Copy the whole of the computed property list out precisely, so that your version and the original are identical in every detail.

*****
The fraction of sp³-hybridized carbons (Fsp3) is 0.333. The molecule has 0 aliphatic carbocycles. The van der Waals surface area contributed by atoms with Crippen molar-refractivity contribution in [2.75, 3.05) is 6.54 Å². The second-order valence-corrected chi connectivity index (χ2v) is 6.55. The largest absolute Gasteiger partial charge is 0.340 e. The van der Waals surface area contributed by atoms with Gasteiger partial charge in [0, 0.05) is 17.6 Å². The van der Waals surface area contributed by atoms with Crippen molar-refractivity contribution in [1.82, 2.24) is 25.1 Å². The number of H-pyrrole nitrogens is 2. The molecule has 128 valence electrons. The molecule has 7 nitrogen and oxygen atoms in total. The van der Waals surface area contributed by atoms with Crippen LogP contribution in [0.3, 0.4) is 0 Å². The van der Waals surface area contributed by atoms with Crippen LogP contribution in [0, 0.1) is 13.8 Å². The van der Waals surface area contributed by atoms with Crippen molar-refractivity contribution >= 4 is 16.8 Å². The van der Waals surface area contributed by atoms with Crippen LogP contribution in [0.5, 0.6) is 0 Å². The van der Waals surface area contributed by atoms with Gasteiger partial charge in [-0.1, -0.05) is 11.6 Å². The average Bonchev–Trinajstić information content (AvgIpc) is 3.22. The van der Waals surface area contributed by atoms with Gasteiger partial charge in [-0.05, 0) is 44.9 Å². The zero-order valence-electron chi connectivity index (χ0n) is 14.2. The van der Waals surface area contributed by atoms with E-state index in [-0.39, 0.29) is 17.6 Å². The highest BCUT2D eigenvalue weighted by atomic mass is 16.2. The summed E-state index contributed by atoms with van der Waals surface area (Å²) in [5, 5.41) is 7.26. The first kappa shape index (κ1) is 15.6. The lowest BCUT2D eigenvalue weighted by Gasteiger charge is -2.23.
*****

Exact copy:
The fraction of sp³-hybridized carbons (Fsp3) is 0.333. The molecule has 0 aliphatic carbocycles. The van der Waals surface area contributed by atoms with Crippen molar-refractivity contribution in [2.75, 3.05) is 6.54 Å². The second-order valence-corrected chi connectivity index (χ2v) is 6.55. The largest absolute Gasteiger partial charge is 0.340 e. The van der Waals surface area contributed by atoms with Gasteiger partial charge in [0, 0.05) is 17.6 Å². The van der Waals surface area contributed by atoms with Crippen molar-refractivity contribution in [1.82, 2.24) is 25.1 Å². The number of H-pyrrole nitrogens is 2. The molecule has 128 valence electrons. The molecule has 7 nitrogen and oxygen atoms in total. The van der Waals surface area contributed by atoms with Crippen LogP contribution in [0.3, 0.4) is 0 Å². The van der Waals surface area contributed by atoms with Crippen LogP contribution in [0, 0.1) is 13.8 Å². The van der Waals surface area contributed by atoms with Crippen molar-refractivity contribution >= 4 is 16.8 Å². The van der Waals surface area contributed by atoms with Crippen LogP contribution in [0.5, 0.6) is 0 Å². The van der Waals surface area contributed by atoms with Gasteiger partial charge in [-0.1, -0.05) is 11.6 Å². The average Bonchev–Trinajstić information content (AvgIpc) is 3.22. The van der Waals surface area contributed by atoms with Gasteiger partial charge in [-0.05, 0) is 44.9 Å². The zero-order valence-electron chi connectivity index (χ0n) is 14.2. The van der Waals surface area contributed by atoms with E-state index in [-0.39, 0.29) is 17.6 Å². The highest BCUT2D eigenvalue weighted by atomic mass is 16.2. The summed E-state index contributed by atoms with van der Waals surface area (Å²) in [5, 5.41) is 7.26. The first kappa shape index (κ1) is 15.6. The lowest BCUT2D eigenvalue weighted by Gasteiger charge is -2.23.